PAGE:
Prior to the, officials from the U.S. Capitol Police failed to act on intelligence that suggested protesters coming to rally that day could be armed and planned to "target" Congress, according to a report by the department's inspector general obtained by CBS News.
The report, dated March 1, cites multiple "deficiencies" and the department's failure to disseminate intelligence from as early as December 30 that suggested protesters "may be inclined to become violent." Findings from the inspector general's report have not been previously published and some lawmakers have been pressing to make them public.
"UCSP did not prepare a comprehensive, Department-wide plan for demonstrations planned for January 6, 2021," wrote Capitol Police Inspector General Michael Bolton. His review was the first federal audit of the January 6 attack.
The report documented the department's failure to pass along "relevant information obtained from outside sources," including a memo from the FBI's Norfolk division on the eve of the attack, which warned of the "potential for violence…in connection with a planned 'Stop the Steal' protest on 6 January 2021." It said that late in the evening on January 5, a Capitol Police intelligence officer pulled the memo from the FBI system and emailed it around internally.
The IG also said the department internally disseminated "conflicting intelligence information" in the days leading up to January 6. The report cites a daily intelligence assessment shared among Capitol Police that lists an upcoming January 6 event as "Million MAGA March/US Capitol" and rates the possibility of "acts of civil disobedience/arrests" occurring as "improbable" — despite a previous internal assessment from January 3 that said the protesters' "sense of desperation and disappointment may lead to more of an incentive to become violent" and "Congress itself is the target on the 6th."
Testifying in front of Congress in February, acting Capitol Police Chief Yogananda Pittman said the department was aware that extremist groups would participate in a protest January 6 and could target Congress and become violent, but she denied the department received a "credible" threat for a large-scale attack on Congress.
"Although we knew the likelihood for violence by extremists, no credible threat indicated that tens of thousands would attack the U.S. Capitol, nor did the intelligence received from the FBI or any other law enforcement partner indicate such a threat," Pittman said.
The report also revealed "inconsistencies" in the Capitol Police's planning. Pittman and her deputy, Assistant Chief of Police Chad Thomas, told the IG they intended to use the department's emergency response team to "extract non-compliant violators and disarm protestors if necessary," but other officials told the IG they "were not familiar with any plans to...arrest or disarm protestors."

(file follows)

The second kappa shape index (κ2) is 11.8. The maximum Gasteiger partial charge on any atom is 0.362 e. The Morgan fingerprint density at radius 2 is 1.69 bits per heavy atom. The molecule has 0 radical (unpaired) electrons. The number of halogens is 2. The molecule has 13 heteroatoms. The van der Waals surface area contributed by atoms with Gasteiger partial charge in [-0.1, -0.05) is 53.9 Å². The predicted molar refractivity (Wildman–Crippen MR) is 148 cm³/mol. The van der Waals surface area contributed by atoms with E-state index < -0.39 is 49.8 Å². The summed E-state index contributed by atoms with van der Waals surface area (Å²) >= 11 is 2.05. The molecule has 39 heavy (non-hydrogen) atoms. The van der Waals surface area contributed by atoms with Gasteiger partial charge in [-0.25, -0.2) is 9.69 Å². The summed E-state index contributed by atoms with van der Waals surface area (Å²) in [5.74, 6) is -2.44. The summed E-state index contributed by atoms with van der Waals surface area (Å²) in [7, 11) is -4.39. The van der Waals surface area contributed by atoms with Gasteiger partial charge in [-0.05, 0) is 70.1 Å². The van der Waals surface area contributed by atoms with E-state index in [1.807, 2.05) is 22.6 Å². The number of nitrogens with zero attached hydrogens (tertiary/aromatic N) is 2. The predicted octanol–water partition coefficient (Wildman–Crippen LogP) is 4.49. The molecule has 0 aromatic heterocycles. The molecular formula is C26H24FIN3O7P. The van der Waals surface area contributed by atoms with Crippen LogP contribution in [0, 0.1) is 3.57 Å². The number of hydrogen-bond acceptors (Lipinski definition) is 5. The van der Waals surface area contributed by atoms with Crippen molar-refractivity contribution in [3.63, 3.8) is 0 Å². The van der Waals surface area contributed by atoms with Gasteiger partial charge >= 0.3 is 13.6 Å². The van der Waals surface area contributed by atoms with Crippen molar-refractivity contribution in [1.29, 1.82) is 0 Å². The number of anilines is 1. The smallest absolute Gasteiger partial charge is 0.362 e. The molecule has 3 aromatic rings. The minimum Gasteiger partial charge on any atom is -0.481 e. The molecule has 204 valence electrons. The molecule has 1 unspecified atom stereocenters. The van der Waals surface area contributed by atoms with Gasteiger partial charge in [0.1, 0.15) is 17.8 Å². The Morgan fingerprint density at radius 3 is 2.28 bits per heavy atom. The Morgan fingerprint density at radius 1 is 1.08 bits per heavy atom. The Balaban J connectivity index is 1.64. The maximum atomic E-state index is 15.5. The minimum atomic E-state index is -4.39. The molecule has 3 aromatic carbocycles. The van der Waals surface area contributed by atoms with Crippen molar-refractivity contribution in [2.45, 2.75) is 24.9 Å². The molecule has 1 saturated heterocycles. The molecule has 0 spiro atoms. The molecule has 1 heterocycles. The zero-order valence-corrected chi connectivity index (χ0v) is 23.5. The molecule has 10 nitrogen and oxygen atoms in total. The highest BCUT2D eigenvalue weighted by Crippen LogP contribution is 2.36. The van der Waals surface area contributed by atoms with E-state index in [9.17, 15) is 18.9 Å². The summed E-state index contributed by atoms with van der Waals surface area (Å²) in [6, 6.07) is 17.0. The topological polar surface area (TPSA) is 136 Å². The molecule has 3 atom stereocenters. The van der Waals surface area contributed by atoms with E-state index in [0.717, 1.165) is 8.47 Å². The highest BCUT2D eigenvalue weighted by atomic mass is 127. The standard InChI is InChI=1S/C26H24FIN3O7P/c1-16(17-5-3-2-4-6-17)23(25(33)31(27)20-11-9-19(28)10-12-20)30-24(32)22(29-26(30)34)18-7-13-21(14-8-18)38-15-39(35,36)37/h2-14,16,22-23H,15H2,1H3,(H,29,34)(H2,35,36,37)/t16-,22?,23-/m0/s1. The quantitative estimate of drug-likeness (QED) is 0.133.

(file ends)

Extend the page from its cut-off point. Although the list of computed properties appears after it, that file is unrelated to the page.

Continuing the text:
In her testimony, Pittman said Capitol Police did take steps to upgrade security, such as increasing the number of officers assigned to civil disturbance units, deploying counter surveillance agents to monitor crowds and posting agents with assault weapons outside certain lawmakers' homes. Capitol Police also added bike rack barriers outside the Capitol and helped intercept and monitor demonstrators' radio communications on the day of the attack.
"While the Department was prepared to neutralize and remove individuals or groups engaging in civil disobedience or violence among the demonstrators, it was quickly overwhelmed by the thousands of insurrectionists (many armed) who immediately and without provocation began attacking officers, bypassing physical barriers, and refusing to comply with lawful orders," Pittman said.
The IG document was the first in a series of "flash reports" from Bolton. It includes a timeline provided by the department, and makes eight recommendations for the department to implement, including recommendations that Capitol Police train its personnel on how better to understand intelligence assessments.
The report also recommended all Capitol Police officers and employees obtain security clearances to receive classified intelligence briefings — a recommendation the IG first made to Capitol Police nearly two years ago.
Unlike other agencies, the Capitol Police is not required by law to publicly disclose reports produced by its inspector general. In a bipartisan letter earlier this week, Representatives Tim Ryan and Jamie Herrera Beutler called for its public release and criticized the department for its lack of transparency in the wake of the attack.
"This report will be a vital step to help better protect the Capitol Complex," Ryan and Herrera Beutler wrote.
In a statement to CBS News, the U.S. Capitol Police said it has "made major changes to improve the flow of information to Congress and the public following the attack on our democracy." In an updated statement on Thursday afternoon, the department said it "acknowledges it had internal challenges including communication issues and inadequate training, which it is correcting."
The statement added that Capitol Police preparations were based on the information gathered from law enforcement partners in the intelligence community, "none of which indicated that a mass insurrection of this scale would occur." The statement said the intelligence assessment shared from the FBI was self-identified as raw and not to be acted upon.
"Despite its challenges," the statement said, "the Department strongly believes that, short of excessive use of deadly force, nothing within its arsenal on January 6 would have stopped the violent insurrectionists that descended on the U.S. Capitol. Going forward, in additional to enhanced physical infrastructure, the Department believes that external support will be necessary for certain events."